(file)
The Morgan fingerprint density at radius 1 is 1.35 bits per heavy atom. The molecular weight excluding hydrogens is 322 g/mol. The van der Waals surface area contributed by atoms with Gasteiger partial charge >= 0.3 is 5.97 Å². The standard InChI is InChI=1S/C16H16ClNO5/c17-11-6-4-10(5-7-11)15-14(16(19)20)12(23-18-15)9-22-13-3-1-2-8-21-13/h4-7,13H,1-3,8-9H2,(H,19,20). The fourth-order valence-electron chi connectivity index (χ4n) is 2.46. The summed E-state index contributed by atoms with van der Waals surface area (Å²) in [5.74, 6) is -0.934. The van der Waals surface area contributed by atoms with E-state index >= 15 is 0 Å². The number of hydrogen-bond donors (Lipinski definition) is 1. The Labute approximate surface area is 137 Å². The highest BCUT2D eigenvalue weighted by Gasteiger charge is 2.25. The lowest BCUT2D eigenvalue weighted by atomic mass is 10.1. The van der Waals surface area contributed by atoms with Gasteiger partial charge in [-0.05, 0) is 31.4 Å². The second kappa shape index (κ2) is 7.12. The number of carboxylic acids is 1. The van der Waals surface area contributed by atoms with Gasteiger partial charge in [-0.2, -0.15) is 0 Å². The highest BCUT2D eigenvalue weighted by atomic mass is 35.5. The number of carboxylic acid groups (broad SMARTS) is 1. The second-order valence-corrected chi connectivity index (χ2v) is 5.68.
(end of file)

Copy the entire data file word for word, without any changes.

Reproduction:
The Morgan fingerprint density at radius 1 is 1.35 bits per heavy atom. The molecular weight excluding hydrogens is 322 g/mol. The van der Waals surface area contributed by atoms with Gasteiger partial charge >= 0.3 is 5.97 Å². The standard InChI is InChI=1S/C16H16ClNO5/c17-11-6-4-10(5-7-11)15-14(16(19)20)12(23-18-15)9-22-13-3-1-2-8-21-13/h4-7,13H,1-3,8-9H2,(H,19,20). The fourth-order valence-electron chi connectivity index (χ4n) is 2.46. The summed E-state index contributed by atoms with van der Waals surface area (Å²) in [5.74, 6) is -0.934. The van der Waals surface area contributed by atoms with E-state index >= 15 is 0 Å². The number of hydrogen-bond donors (Lipinski definition) is 1. The Labute approximate surface area is 137 Å². The highest BCUT2D eigenvalue weighted by Gasteiger charge is 2.25. The lowest BCUT2D eigenvalue weighted by atomic mass is 10.1. The van der Waals surface area contributed by atoms with Gasteiger partial charge in [-0.05, 0) is 31.4 Å². The second kappa shape index (κ2) is 7.12. The number of carboxylic acids is 1. The van der Waals surface area contributed by atoms with Gasteiger partial charge in [-0.2, -0.15) is 0 Å². The highest BCUT2D eigenvalue weighted by atomic mass is 35.5. The number of carboxylic acid groups (broad SMARTS) is 1. The second-order valence-corrected chi connectivity index (χ2v) is 5.68.